She gasped. He smelt the same. That freshly shaven male scent that seemed peculiar to Tom. She jerked away, striving for control over her highly sharpened senses.
‘It’s been a long while,’ he said.
A mental shake and she managed a reply. ‘Yes, and I hear you’ve been busy in that time. Your own specialist children’s hospital, no less.’
‘We have got a bit to catch up on, haven’t we?’ He stepped back. ‘How was the flight down from Auckland?’
‘Moderately turbulent over the Cook Strait and the South Island. There’s a storm on the way, due to hit this area late tonight.’
‘So I saw on the weather channel. Not unexpected in the middle of winter.’ His gaze slid over her, unreadable. ‘Thanks for stepping into the breach. I had a mild panic when Jerome had his accident, poor guy. I thought I’d have to cancel the surgery roster for the week.’
He seemed so relaxed, unperturbed at her presence here. How could he be like that after all this time? After the awful way they’d separated? Damn it, but she was about to move
into his hospital to work with him and he didn’t appear at all flustered.
Take a leaf out of his book. Don’t show him the turmoil going on inside.
Fiona tugged her shoulders back harder, lifted her chin in an attempt to negate the effect of the flood of anxiety pooling in her stomach, and stretched a smile over her lips.
‘It was a bit of luck that I approached the agency when I did.’ The medical personnel agency in Auckland had been quick to respond to her initial enquiries about locum work when she returned to New Zealand. Never in a million years would she have expected her first job to be working for Tom.
‘I guess it was.’
Was that disappointment lacing his words? Of course he’d have preferred another plastic surgeon to her, but there hadn’t been anyone else. ‘I’m looking forward to working with you and learning more about your hospital. And to spending some time catching up on what else you’ve been doing since I left.’
A grimace this time. ‘Let’s keep everything on a professional level and I’m sure the week will be problem-free.’
‘We can’t avoid the fact we had a life together.’
He had to have heard the strain in her voice, but he only said, ‘You’re right. We can’t. But it doesn’t have to take over and dominate the reason you are here—which is to perform plastic surgery on my young patients.’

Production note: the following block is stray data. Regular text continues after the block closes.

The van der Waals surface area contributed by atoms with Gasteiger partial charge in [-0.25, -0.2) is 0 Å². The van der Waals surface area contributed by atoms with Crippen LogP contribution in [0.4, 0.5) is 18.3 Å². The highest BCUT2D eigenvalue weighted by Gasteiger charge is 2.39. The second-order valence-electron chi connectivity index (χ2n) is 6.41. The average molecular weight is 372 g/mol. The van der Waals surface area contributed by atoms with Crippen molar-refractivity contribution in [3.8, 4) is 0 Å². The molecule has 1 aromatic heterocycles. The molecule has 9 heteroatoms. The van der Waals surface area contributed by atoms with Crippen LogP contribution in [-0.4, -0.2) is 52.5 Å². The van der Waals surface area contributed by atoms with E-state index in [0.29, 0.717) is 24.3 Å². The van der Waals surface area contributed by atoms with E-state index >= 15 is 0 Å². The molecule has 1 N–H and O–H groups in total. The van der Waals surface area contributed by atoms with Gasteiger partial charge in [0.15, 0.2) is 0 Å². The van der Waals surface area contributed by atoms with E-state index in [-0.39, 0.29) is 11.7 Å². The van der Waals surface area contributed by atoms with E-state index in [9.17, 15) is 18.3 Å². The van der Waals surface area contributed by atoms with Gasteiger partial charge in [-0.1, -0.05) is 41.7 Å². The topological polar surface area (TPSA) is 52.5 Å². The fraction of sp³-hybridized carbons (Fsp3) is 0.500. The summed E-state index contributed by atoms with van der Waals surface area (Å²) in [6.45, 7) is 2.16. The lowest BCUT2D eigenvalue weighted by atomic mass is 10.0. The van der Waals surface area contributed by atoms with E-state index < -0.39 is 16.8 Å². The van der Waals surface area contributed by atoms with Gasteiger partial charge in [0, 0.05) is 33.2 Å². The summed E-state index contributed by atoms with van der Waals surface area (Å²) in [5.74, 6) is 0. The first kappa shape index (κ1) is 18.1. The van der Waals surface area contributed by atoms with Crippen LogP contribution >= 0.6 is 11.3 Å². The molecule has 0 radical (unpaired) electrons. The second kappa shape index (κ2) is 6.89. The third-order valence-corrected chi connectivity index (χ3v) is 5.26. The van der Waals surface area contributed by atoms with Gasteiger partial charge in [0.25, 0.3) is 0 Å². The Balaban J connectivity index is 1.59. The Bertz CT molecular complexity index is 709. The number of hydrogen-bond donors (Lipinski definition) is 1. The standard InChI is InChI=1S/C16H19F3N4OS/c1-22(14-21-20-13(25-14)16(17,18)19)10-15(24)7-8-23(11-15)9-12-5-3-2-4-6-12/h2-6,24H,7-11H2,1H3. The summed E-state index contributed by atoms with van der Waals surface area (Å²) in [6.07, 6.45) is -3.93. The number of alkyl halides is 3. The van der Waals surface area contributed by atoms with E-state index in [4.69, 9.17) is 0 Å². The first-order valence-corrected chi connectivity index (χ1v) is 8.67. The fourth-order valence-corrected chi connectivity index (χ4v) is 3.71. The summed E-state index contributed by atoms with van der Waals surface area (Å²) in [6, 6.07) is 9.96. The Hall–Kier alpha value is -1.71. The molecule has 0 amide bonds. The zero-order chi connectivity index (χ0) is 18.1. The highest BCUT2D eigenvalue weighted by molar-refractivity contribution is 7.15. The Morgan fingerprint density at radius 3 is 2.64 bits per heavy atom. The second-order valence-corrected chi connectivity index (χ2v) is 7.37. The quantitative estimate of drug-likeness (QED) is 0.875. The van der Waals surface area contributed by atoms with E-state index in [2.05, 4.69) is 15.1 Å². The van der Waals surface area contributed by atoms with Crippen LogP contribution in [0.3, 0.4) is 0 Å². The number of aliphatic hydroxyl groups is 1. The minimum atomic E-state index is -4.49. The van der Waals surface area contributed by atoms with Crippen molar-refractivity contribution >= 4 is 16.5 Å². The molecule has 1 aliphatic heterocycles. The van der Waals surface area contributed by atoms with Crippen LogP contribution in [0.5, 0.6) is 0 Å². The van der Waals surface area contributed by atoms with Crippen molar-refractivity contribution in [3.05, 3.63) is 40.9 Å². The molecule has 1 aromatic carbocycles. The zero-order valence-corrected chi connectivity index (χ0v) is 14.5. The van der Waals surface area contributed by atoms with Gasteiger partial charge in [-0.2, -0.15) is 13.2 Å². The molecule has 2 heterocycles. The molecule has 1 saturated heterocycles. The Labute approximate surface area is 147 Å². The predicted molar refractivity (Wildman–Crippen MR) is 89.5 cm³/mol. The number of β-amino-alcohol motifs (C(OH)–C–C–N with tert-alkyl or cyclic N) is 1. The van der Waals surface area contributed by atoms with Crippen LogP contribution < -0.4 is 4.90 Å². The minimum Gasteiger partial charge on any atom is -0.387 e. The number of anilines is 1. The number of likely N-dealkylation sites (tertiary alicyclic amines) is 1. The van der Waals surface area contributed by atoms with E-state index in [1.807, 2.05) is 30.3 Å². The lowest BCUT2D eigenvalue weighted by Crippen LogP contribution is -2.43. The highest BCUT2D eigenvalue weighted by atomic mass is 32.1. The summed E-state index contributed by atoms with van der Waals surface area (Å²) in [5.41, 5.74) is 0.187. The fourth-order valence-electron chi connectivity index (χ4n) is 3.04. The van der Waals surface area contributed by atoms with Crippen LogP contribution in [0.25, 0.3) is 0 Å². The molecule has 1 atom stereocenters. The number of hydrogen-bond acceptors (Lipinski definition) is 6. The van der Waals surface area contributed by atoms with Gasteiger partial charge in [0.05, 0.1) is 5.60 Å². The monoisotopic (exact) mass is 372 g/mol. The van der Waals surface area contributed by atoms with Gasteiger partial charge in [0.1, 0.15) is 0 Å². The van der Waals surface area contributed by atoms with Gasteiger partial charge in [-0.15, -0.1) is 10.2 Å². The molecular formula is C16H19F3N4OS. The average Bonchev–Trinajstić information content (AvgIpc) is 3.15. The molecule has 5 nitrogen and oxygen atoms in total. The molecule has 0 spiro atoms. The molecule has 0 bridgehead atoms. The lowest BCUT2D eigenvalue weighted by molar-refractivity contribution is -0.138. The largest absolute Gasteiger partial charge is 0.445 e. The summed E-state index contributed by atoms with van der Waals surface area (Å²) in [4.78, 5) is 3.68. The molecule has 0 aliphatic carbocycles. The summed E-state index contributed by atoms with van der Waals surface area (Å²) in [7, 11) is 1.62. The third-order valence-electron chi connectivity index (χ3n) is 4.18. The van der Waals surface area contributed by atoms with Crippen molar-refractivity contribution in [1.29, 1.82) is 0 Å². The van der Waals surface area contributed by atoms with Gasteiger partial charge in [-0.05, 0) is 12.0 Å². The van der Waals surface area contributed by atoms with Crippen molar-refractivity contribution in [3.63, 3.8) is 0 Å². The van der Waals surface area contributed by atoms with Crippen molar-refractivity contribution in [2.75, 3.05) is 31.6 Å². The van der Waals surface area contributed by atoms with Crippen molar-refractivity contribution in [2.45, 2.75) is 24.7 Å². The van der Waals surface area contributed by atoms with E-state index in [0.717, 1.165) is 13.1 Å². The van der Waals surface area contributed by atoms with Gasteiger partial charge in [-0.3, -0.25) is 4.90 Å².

Right, I get the message.
She wouldn’t avoid trying to broach the past with him—they’d been married after all—but she’d let it go for now. ‘Do you come into Theatre to observe the operations done by your specialists?’
‘More than that. I assist whenever I can so I know what’s going on with each child. And, on a more basic level, it saves me having to employ another surgeon.’
‘That’s great.’ She gulped. Working with Tom this week had just taken on a whole new meaning.
He lifted his sleeve to check his watch. ‘Nearly four. We’d better get moving. It’ll be dark soon.’
‘I need to tie down the plane.’ Striding back to the Cessna, Fiona yanked the hatch open and reached inside for the ropes and steel pins required to hold the aircraft on the ground in case the wind got up. So Tom wasn’t going to make this week easy. Well, if he thought he could brush her off with a few terse words he’d forgotten just how determined she could be. She wouldn’t be leaving until they’d talked about their relationship. It needed sorting out once and for all.
Fiona’s heart lurched as she tossed the equipment out. Then again, this week might turn out to be her biggest mistake ever.
Behind her, Tom spoke as though there wasn’t any problem. ‘I’ll do this.’
He reached around her for the mallet, and again that male scent assailed her, stole her voice away so that she couldn’t answer him.
Not that he seemed to expect an answer. He began pounding the pegs into the hard earth, adding, ‘I still remember the routine.’
So Tom really wasn’t at all fazed by her arrival. Shrugging away her disappointment, she reached for her pack, briefcase and laptop, and hauled them across to Tom’s vehicle. How long could one week last anyway? Seven days, right? Too long, if the last ten minutes were anything to go by.